minutes
– Thermal death time – the length of time required to
kill bacteria at a given temperature
– Decimal reduction time – length of time in which 90%
of bacteria will be killed at a given temperature
Physical Methods of Microbial Control
• Heat:
– Boiling kills many vegetative cells and viruses within
10 minutes
• Autoclaving (steam under pressure) is the most effective
method of moist heat
– In pasteurization a high temperature is used for a
short time to destroy pathogens without altering the
flavor of food (72°C for 15 seconds)
• Ultra-high-temperature treatment is used to sterilize dairy
products (140°C for 3 seconds)
Physical Methods of Microbial Control
• Heat:
– Methods of dry heat sterilization include direct
flaming, incineration, and hot-air sterilization
– Different methods that produce the same effect
are called equivalent treatments
Physical Methods of Microbial Control
• Filtration:
– The passage of liquid or gas through a filter with
pores small enough to retain microbes
– Microbes can be removed from air with high
efficiency particulate air filters
Physical Methods of Microbial Control
• Low Temperatures:
– The effectiveness of low temperatures depends on
the specific microorganism and the intensity of
the application
– Most microorganisms do not reproduce at
ordinary refrigeration temperatures
– Many microbes can survive, but not grow, at the
subzero temperatures used to store food
Physical Methods of Microbial Control
• Desiccation:
– Absence of water
– Microbe can not grow
– May remain viable
– Viruses and endospores resist desiccation
Physical Methods of Microbial Control
• Osmotic Pressure:
– In high salt and sugar concentrations microbes
undergo plasmolysis
– Molds and yeasts are more resistant
Physical Methods of Microbial Control
• Radiation:
– Effects depend on wavelength, intensity, and duration
– Ionizing radiation has a high degree of penetration
• Reacts with water forming highly reactive hyxdroxyl radicals
– Ultraviolet radiation has low penetration
• Causes cell damage by creating thymine dimers
– Most effective germicidal wavelength is 260nm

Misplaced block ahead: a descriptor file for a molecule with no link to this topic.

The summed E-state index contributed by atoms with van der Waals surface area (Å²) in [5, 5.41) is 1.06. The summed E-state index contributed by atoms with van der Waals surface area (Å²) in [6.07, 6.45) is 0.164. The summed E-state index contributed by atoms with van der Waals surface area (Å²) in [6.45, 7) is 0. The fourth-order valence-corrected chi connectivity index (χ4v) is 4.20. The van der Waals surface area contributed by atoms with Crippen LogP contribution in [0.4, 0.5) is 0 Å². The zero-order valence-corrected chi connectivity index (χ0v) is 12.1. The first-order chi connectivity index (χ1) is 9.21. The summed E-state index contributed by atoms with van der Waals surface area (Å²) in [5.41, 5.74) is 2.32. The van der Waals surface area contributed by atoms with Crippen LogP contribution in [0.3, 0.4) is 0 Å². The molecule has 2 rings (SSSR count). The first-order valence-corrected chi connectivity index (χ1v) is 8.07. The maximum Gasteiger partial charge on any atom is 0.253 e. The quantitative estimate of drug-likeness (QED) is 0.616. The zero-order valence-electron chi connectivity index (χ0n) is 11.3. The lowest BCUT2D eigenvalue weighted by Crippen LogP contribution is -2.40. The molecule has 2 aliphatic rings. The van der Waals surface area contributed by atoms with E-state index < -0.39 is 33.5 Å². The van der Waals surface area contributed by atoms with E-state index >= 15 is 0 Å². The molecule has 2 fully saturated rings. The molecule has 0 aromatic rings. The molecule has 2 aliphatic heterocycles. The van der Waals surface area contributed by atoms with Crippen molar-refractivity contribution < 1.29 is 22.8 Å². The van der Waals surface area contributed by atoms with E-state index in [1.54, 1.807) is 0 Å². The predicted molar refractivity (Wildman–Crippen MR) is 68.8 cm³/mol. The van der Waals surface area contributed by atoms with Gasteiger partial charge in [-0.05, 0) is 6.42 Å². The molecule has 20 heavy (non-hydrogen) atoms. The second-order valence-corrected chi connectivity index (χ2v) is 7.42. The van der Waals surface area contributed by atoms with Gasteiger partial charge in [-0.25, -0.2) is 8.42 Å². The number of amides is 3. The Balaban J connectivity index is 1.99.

– Microwaves cause indirect death due to temperature
increase
Conditions Influencing Control
• The effectiveness of chemical disinfectants
depends on the microorganism and the
physical environment
Conditions Influencing Control
• Gram-positive tend to be more susceptible to
disinfectants than gram-negative
• Pseudomonads can grow in some disinfectants
and antiseptics
• M. tuberculosis is resistant to many
disinfectants
• Endospores and mycobacteria are very
resistant to everything
• Non-enveloped viruses are typically more
resistant than enveloped viruses
Conditions Influencing Control
• Organic matter (such as vomit and feces)
frequently affect the actions of chemical
control agents
• Disinfectant activity is enhanced by warm
temperatures
Chemical Methods
• Types of disinfectants:
– Phenol and phenolics
• Injure plasma membranes, denature proteins, inactivate
enzymes
– Halogens
• Can be used alone or in a molecule
• Form acids and disrupt amino acids
– Alcohols
• Denature proteins and dissolve lipids
Chemical Methods
• Types of disinfectants:
– Heavy metals
• Ag, Hg, Cu, and Zn
• Denature proteins
– Antibiotics
• Often used to preserve food
– Aldehydes
• Inactivate proteins
• Among the most effective chemical disinfectants
February 11th: Microbial Genetics
• Remember that genetics is the study of what
genes are, how they carry information, and
how that information is expressed
• It also looks at how that information is passed
on to subsequent generations
Microbial Genetics
• Hydrogen bonds hold the DNA strands
together
• A gene is a segment of DNA that codes for a
functional product, typically a protein
• Gene expression involves transcription and
translation
Genotype and Phenotype
DNA and Chromosomes
Eukaryotes
Prokaryotes
DNA Replication
Transcription
Translation
Codon Chart
In Prokaryotes…
• Translation can begin before transcription is
complete
• The two processes occur in the same location
Regulation of Bacterial Gene Expression
• Regulating protein synthesis at the gene level
is energy efficient because proteins are
synthesized only as they are needed
• Constitutive enzymes produce products at a
fixed rate
– E.g. genes for the enzymes in glycolysis
Regulation of Bacterial Gene Expression
• Repression controls the synthesis of one or
more enzymes
• When cells are exposed to a specific end
product, the production of that product is
decreased
Regulation of Bacterial Gene Expression
• In the presence of inducers, cells synthesize
more product
• An example of induction is when lactose
causes E. coli to produce the compound that
metabolizes lactose
Lactose Breakdown
Regulation of Bacterial Gene Expression
• The formation of enzymes is determined by
structural genes